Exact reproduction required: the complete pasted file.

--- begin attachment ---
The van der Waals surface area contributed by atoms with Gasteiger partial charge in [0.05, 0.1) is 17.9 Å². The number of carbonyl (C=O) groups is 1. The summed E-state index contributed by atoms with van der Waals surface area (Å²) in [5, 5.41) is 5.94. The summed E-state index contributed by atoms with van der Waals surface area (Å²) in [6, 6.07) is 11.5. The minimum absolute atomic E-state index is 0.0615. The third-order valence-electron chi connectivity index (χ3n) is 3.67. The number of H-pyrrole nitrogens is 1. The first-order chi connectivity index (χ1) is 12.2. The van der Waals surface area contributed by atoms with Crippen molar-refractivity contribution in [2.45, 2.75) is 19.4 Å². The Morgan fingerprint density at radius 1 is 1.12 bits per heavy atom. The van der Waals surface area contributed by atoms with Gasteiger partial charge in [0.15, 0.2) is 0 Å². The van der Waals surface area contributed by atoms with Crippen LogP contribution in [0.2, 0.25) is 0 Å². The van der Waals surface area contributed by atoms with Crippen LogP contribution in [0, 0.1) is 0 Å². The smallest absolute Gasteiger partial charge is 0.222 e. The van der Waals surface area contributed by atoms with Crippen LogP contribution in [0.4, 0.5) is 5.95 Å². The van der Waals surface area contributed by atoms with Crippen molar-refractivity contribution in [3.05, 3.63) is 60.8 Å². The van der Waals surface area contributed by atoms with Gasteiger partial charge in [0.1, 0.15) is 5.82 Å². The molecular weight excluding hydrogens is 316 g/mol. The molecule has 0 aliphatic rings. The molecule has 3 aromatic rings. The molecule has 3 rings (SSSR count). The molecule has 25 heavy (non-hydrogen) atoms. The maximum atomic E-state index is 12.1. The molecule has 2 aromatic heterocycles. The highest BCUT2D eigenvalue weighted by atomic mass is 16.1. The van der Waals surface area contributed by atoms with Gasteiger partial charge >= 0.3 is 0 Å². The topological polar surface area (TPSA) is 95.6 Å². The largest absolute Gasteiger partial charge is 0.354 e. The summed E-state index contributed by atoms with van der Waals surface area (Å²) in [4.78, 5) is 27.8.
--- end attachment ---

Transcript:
The van der Waals surface area contributed by atoms with Gasteiger partial charge in [0.05, 0.1) is 17.9 Å². The number of carbonyl (C=O) groups is 1. The summed E-state index contributed by atoms with van der Waals surface area (Å²) in [5, 5.41) is 5.94. The summed E-state index contributed by atoms with van der Waals surface area (Å²) in [6, 6.07) is 11.5. The minimum absolute atomic E-state index is 0.0615. The third-order valence-electron chi connectivity index (χ3n) is 3.67. The number of H-pyrrole nitrogens is 1. The first-order chi connectivity index (χ1) is 12.2. The van der Waals surface area contributed by atoms with Crippen molar-refractivity contribution in [2.45, 2.75) is 19.4 Å². The Morgan fingerprint density at radius 1 is 1.12 bits per heavy atom. The van der Waals surface area contributed by atoms with Gasteiger partial charge in [0.15, 0.2) is 0 Å². The van der Waals surface area contributed by atoms with Crippen LogP contribution in [0.2, 0.25) is 0 Å². The van der Waals surface area contributed by atoms with Crippen LogP contribution in [0, 0.1) is 0 Å². The smallest absolute Gasteiger partial charge is 0.222 e. The van der Waals surface area contributed by atoms with Crippen LogP contribution in [0.4, 0.5) is 5.95 Å². The van der Waals surface area contributed by atoms with Crippen molar-refractivity contribution in [3.05, 3.63) is 60.8 Å². The van der Waals surface area contributed by atoms with Gasteiger partial charge in [0.1, 0.15) is 5.82 Å². The molecular weight excluding hydrogens is 316 g/mol. The molecule has 0 aliphatic rings. The molecule has 3 aromatic rings. The molecule has 3 rings (SSSR count). The molecule has 25 heavy (non-hydrogen) atoms. The maximum atomic E-state index is 12.1. The molecule has 2 aromatic heterocycles. The highest BCUT2D eigenvalue weighted by atomic mass is 16.1. The van der Waals surface area contributed by atoms with Gasteiger partial charge >= 0.3 is 0 Å². The topological polar surface area (TPSA) is 95.6 Å². The largest absolute Gasteiger partial charge is 0.354 e. The summed E-state index contributed by atoms with van der Waals surface area (Å²) in [4.78, 5) is 27.8.